1416100

Hach Nitrate (Nitrogen) Color Disc Kit

Hach Nitrate (Nitrogen) Color Disc Kit

Description

Nitrate (nitrogen) test kit, NI-14, 0-1, 1-10 mg/L, 50 tests

Features

  • Continuous-gradient color wheel for fast, accurate comparisons
  • Accurate to +/-10% or +/- the smallest increment, subject to individual color perception
  • Kits use a blank as a reference in color comparison, compensating for color in the sample
Your Price
$88.75
In Stock

Shipping Information
Return Policy
Why Buy From Fondriest?

Details

Hach's unique color disc kits feature a continuous-gradient color wheel for fast, accurate comparisons. The continuous color provides higher levels of accuracy. Kits also use a blank as a reference in color comparison, compensating for color in the sample.

Simply react the sample, then insert the blank and the sample into the holder. Rotate the color wheel to obtain a color match between the blank and the reacted sample. Accuracy for color disc kits is typically +/- 10% or +/- the smallest increment, subject to individual color perception.
What's Included:
  • (1) Color Discs
  • (1) Color Comparator Box
  • (1) Tubes
  • (1) Reagents
  • (1) Instruction Sheet
  • (1) Carrying Case
Image Part # Product Description Price Stock Order
Hach Nitrate (Nitrogen) Color Disc Kit 1416100 Nitrate (nitrogen) test kit, NI-14, 0-1, 1-10 mg/L, 50 tests
$88.75
In Stock
Additional Product Information:

Questions & Answers

| Ask a Question
What method does this test use?
This test uses the cadmium reduction method.

In The News

An Unassuming Aquatic Weed Could Be the Answer to Contaminant Removal

The most elegant solutions to even the most knotty problems are often those devised by nature. An interdisciplinary team of researchers from the Upper Big Sioux River Watershed Project (UBS) and South Dakota State University (SDSU) have been developing one of nature's solutions into a workable remover of contaminants such as nitrates, nitrites, phosphorus, and even heavy metals from slow-moving waters such as lakes and ponds: a small, unassuming aquatic plant called duckweed. Roger Foote, project coordinator of UBS, describes how the team decided to explore what duckweed might be capable of after his efforts to use algae to remove phosphorus from water were thwarted unexpectedly.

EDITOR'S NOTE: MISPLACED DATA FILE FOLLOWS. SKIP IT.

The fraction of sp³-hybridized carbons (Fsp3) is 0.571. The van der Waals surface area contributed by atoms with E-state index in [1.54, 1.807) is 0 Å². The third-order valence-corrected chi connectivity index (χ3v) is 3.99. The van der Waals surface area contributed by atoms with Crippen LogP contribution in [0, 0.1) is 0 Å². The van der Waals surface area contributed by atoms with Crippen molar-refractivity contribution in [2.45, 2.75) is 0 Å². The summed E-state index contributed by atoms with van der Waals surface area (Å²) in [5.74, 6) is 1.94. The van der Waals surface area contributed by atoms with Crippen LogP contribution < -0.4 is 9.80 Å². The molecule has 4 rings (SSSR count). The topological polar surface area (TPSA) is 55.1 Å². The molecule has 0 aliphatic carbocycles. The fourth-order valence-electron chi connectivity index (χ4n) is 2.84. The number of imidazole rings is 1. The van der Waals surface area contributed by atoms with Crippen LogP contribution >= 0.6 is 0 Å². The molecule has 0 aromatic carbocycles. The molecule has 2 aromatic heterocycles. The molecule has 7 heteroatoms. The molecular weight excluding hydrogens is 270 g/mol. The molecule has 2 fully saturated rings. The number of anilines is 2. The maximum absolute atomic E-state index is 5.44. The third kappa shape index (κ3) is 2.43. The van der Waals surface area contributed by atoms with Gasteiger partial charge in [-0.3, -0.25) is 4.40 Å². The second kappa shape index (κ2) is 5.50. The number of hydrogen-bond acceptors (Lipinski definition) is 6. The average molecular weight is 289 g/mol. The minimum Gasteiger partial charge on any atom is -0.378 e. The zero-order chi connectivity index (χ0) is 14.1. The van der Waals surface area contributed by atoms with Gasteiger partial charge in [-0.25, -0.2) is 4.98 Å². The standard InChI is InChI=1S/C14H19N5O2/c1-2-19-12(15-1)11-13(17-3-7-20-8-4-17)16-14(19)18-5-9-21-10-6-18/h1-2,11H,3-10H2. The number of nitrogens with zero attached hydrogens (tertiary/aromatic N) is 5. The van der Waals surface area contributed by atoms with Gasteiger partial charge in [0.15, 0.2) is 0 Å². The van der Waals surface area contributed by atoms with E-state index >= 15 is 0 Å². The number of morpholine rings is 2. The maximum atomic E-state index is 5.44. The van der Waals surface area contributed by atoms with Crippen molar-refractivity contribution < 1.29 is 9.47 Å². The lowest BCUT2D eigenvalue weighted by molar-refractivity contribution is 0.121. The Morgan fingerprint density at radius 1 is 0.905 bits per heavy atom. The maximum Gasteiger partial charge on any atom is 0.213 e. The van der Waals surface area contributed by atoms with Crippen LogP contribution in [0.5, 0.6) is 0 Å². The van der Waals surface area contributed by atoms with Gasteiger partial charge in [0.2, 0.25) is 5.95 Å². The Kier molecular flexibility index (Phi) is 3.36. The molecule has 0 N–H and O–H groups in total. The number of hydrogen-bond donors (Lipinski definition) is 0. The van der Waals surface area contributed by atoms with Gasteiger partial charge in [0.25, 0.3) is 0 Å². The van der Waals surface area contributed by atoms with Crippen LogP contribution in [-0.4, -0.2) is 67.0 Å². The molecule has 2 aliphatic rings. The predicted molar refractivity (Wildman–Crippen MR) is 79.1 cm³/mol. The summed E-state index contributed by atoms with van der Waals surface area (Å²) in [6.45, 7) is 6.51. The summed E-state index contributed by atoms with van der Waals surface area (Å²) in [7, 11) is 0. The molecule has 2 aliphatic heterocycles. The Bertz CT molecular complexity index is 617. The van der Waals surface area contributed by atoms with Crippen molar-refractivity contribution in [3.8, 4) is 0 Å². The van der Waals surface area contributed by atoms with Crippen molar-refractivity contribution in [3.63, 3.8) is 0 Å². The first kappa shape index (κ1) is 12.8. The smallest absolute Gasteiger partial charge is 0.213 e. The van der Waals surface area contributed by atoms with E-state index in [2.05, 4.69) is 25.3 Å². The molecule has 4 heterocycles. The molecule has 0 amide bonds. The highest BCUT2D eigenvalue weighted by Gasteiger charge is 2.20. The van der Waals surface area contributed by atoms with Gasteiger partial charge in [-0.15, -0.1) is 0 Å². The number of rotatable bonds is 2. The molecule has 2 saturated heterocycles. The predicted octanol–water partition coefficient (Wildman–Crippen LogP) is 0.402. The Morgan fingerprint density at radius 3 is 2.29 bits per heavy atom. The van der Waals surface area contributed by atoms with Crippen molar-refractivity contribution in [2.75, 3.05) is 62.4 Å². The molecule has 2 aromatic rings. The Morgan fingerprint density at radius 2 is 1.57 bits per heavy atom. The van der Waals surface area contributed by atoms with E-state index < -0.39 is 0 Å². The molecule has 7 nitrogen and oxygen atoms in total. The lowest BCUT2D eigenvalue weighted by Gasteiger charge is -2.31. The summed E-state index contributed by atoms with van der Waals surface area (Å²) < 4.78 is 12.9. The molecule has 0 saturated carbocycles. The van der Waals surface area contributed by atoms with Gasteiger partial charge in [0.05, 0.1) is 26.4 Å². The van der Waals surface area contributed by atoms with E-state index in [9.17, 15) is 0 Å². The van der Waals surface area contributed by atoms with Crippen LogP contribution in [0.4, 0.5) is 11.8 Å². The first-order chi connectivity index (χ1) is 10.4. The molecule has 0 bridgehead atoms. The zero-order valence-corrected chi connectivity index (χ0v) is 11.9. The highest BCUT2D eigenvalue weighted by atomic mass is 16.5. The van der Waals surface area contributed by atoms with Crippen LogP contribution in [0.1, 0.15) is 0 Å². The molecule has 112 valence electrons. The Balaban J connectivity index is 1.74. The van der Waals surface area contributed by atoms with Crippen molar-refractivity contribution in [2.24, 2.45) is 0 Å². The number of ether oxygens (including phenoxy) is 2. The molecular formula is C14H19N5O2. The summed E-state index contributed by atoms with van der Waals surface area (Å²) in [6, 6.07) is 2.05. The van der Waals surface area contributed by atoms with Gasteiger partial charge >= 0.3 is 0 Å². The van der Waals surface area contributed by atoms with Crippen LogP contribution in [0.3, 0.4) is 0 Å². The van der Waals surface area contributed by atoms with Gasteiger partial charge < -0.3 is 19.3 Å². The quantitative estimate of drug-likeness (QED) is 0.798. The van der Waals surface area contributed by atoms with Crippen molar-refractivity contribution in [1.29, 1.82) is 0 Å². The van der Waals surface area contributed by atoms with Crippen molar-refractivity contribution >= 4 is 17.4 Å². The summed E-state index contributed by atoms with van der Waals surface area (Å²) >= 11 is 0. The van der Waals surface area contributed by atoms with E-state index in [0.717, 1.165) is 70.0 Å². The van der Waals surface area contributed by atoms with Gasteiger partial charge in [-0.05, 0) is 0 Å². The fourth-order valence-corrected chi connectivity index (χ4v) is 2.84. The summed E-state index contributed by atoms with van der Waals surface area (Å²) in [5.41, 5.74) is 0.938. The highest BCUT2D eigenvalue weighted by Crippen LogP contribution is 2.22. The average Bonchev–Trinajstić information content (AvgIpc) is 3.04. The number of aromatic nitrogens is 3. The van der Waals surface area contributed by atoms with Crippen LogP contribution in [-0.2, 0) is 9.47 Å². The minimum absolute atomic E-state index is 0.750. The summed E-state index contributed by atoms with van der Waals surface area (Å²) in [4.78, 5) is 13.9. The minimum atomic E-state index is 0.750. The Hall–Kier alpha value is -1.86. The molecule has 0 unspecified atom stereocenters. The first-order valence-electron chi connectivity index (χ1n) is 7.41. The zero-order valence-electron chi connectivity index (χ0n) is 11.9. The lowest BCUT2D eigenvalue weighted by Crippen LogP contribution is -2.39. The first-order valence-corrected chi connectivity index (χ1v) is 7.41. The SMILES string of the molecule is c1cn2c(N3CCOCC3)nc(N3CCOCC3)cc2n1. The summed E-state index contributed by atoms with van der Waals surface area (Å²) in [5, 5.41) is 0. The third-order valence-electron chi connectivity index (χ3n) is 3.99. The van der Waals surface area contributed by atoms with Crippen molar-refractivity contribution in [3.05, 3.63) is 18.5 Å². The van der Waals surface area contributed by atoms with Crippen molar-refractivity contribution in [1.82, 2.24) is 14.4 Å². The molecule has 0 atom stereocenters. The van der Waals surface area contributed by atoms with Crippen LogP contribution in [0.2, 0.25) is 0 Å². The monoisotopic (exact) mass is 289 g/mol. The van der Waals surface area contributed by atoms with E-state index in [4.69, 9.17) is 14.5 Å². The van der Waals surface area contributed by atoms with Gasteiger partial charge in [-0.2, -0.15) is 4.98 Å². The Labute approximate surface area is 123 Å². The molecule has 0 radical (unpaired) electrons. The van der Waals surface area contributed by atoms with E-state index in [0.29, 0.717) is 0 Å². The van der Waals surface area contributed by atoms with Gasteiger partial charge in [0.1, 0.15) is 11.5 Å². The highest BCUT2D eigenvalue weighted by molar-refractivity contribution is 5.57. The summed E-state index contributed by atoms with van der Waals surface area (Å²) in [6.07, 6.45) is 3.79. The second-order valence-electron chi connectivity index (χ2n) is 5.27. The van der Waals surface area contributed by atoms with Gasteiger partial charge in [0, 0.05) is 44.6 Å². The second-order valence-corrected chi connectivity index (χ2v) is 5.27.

Read More

White River Monitoring Backs Work to Boost River’s Civic Profile

The White River looms large in Indianapolis, with some stretches spanning more than 500 feet wide where it runs through downtown. But the river has historically received more sewage than respect. But, like many urban rivers, the White River is in the midst of a slow recovery from decades of neglect and abuse. Between a massive $2 billion sewer improvement project to new funding for programs to educate people about the river and get them on the water, the recovery could hasten as momentum builds behind the idea that a healthy, accessible White River would enrich the city and its citizens. Behind that work, a growing number of water quality monitoring programs will help track improvements on the river and catch any emerging pollution concerns.

Read More

Baking in the Sun: How Groundwater Recharge is Likely to Change as the Climate Does

Much of the American west depends upon groundwater for its survival. Originally the region was sustainably settled and farmed by Native American tribes. Eventually, new settlers without those abilities came west and resettled in a sort of patchwork; newcomers chose to stay near springs and other places where exploitable groundwater was close to the surface. In time, technologies developed enough for deeper wells to be drilled and groundwater to be pumped. This made the high level of development that is now present in places like Los Angeles and Phoenix possible. However, it proceeded without any detailed understanding of the groundwater recharge process in the area.

Read More